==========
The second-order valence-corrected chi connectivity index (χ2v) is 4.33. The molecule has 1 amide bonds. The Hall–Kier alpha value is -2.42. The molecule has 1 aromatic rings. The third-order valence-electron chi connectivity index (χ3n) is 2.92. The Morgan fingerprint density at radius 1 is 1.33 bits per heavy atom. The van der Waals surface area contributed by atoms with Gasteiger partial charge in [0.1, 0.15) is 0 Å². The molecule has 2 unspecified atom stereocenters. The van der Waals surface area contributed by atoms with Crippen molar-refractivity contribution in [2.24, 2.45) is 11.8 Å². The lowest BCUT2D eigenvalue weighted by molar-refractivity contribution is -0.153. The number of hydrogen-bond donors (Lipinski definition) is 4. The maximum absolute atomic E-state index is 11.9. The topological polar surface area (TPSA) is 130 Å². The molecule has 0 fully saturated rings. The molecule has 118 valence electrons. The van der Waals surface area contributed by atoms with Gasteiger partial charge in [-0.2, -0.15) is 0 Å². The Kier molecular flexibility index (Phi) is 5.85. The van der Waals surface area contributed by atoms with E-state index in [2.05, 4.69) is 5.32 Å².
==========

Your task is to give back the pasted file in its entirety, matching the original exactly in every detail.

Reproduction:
The second-order valence-corrected chi connectivity index (χ2v) is 4.33. The molecule has 1 amide bonds. The Hall–Kier alpha value is -2.42. The molecule has 1 aromatic rings. The third-order valence-electron chi connectivity index (χ3n) is 2.92. The Morgan fingerprint density at radius 1 is 1.33 bits per heavy atom. The van der Waals surface area contributed by atoms with Gasteiger partial charge in [0.1, 0.15) is 0 Å². The molecule has 2 unspecified atom stereocenters. The van der Waals surface area contributed by atoms with Crippen molar-refractivity contribution in [2.24, 2.45) is 11.8 Å². The lowest BCUT2D eigenvalue weighted by molar-refractivity contribution is -0.153. The number of hydrogen-bond donors (Lipinski definition) is 4. The maximum absolute atomic E-state index is 11.9. The topological polar surface area (TPSA) is 130 Å². The molecule has 0 fully saturated rings. The molecule has 118 valence electrons. The van der Waals surface area contributed by atoms with Gasteiger partial charge in [-0.2, -0.15) is 0 Å². The Kier molecular flexibility index (Phi) is 5.85. The van der Waals surface area contributed by atoms with E-state index in [2.05, 4.69) is 5.32 Å².